“I can’t remember who the personnel were in the office at the time, but there was almost a sustained campaign to ridicule. And I think it was The Sun in particular that went after him.

“The whole Stan Laurel, Laurel and Hardy jokey thing, that became an easy thing for The Sun to do. And from a punny, fun point of view, they did it well, but he was in the middle of that. 

“He kind of dug in, became angry at all of us, lashed out at all of us, blamed us all. But if you’re getting that kind of hammer and that kind of ridicule, like Graham Taylor as a turnip, there’s only so many times you can look at that paper or be told about it by someone else and not react to it.”


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Perhaps the most farcical moment in what was a generally surreal tenure had little to do with Staunton himself. It can be summed up by the headline on The Guardian website: ‘Ireland apologises for lies over fate of both grandmothers.’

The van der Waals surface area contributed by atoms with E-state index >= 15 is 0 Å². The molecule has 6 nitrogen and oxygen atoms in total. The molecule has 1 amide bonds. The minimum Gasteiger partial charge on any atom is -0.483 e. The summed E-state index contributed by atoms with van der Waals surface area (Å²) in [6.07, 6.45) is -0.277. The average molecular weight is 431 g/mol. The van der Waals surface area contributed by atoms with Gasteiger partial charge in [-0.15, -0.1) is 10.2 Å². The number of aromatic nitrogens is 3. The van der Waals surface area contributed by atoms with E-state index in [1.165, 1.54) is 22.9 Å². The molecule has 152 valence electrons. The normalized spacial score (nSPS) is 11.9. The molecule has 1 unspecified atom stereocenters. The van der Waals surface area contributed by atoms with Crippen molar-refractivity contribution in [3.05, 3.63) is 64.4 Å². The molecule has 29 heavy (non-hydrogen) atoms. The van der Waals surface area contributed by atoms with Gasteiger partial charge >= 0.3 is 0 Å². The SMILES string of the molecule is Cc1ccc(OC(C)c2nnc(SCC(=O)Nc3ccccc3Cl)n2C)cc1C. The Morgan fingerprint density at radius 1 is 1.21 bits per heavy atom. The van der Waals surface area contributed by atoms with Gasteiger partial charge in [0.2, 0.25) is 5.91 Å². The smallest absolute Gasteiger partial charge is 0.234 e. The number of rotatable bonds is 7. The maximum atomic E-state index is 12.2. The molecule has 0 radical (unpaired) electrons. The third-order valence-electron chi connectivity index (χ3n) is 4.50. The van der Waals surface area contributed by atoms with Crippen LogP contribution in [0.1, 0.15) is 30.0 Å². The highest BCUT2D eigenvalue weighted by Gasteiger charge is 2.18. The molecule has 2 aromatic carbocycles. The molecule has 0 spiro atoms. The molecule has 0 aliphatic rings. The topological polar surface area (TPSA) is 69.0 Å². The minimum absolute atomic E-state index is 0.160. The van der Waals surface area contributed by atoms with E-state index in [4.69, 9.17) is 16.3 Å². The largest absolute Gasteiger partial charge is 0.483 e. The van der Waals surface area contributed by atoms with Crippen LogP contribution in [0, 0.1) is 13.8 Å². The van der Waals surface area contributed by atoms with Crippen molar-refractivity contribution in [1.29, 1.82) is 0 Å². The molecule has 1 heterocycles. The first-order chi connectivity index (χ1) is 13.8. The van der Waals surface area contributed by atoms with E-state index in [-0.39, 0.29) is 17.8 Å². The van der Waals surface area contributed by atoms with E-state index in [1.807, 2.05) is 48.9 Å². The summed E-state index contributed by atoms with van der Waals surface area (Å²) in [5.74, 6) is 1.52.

Stephen Ireland, a promising youngster at Man City and a key player for Staunton at the time, had falsely claimed two of his grandmothers had died in order to avoid having to play a crucial international fixture.

Again, this ostensibly comic story was underpinned by tragedy, as Ireland eventually explained that his girlfriend had suffered a miscarriage.

papers-after-irelands-dismal-1-2-win-over-san-marino Lorainne O'Sullivan / INPHO Newspaper coverage after Ireland's 2-1 win over San Marino. Lorainne O'Sullivan / INPHO / INPHO

“The Stephen Ireland one stands out and it stands out from a personal point of view because without beating about the bush, I broke the story,” says Young. “Stephen Ireland’s grandma rang me when I got home from Durham. It had gone on The Daily Mail website. And she lived in London. So she’d been told by a friend: ‘Have you seen this thing? You’re ‘dead.’ And it just fell like a pack of cards from there.

“Steve Staunton was right in the middle of it, hiring private jets, doing his very best to help and protect a player, his family, to get him out of Dodge, avoid the media, everything he did at that point was done to protect Stephen Ireland.